If you're asking about British industrialization in general, I have never said that coal was not an important resource. Obviously it was. But there was another important resource, which I already mentioned to you in another thread on the forum: slaves. And this resource had been important for a long time and was even viewed as crucial when this industrialization was first occurring. That is a different issue than what I originally commented on in this thread however, and as I stated in that other thread, one would need to read Inikori's book to better understand the role of slavery there in full.
 
Aug 2018
564
london
many, many people from the country I am from have cursed the day it was created and foisted upon them by the colonialists.
There’s nothing stopping you from changing the country except for other Nigerians. The country exists as it does today because the north violently stopped the south from becoming independent.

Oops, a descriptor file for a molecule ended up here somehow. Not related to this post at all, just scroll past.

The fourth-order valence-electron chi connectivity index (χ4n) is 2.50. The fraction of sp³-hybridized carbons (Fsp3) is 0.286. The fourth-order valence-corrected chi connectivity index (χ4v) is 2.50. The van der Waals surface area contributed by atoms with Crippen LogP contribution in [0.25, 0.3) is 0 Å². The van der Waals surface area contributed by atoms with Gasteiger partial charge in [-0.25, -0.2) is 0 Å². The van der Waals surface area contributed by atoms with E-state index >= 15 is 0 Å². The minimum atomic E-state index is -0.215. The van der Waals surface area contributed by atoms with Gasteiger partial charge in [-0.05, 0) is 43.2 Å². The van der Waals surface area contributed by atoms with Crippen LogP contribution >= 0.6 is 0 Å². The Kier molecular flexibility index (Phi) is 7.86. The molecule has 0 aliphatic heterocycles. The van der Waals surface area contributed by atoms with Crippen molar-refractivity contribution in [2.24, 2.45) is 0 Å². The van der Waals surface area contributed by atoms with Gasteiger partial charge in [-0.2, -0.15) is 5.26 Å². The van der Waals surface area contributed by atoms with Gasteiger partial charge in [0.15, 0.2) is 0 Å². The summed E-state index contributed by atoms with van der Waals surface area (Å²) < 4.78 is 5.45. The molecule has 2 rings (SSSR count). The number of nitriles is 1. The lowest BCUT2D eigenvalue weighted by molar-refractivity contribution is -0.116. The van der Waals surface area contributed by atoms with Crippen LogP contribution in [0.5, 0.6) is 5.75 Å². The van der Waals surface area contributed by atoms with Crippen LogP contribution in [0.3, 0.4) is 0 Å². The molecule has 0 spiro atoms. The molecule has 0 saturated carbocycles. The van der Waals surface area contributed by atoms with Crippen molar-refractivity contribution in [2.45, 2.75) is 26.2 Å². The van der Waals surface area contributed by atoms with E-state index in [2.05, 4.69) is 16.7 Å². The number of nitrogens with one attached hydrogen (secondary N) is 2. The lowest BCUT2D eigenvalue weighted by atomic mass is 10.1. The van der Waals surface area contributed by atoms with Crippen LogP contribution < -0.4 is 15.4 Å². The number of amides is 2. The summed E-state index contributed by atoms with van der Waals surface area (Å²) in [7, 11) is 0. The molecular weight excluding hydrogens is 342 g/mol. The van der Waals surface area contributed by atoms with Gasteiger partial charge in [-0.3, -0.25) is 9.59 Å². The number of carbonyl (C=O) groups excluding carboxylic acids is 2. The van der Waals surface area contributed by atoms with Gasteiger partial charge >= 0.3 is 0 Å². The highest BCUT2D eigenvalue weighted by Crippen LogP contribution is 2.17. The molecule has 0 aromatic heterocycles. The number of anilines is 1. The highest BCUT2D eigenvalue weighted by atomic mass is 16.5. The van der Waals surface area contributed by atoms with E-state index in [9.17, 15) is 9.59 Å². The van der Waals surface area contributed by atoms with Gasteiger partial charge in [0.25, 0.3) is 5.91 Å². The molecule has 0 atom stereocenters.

Apr 2018
979
Upland, Sweden
I am not any expert on the period at all, but weren't terribly many of the post-colonial leaders essentially socialists of different kinds? There was a great confluence between socialist and anti-colonialist streams of thought, and very many of the first leaders of post-colonial countries seem to have been educated in Europe and become influenced by such ideas (meaning everything from Fabian socialism to Communism).

Given the combination of supreme self-confidence and lack of real world knowledge with which many socialists seem to approach economic issues, it wouldn't be surprising if quite a few post-colonial leaders actually thought the only problem was British/ French economic extortion - fix that, then "modernize" and everything will go just fine... supposedly.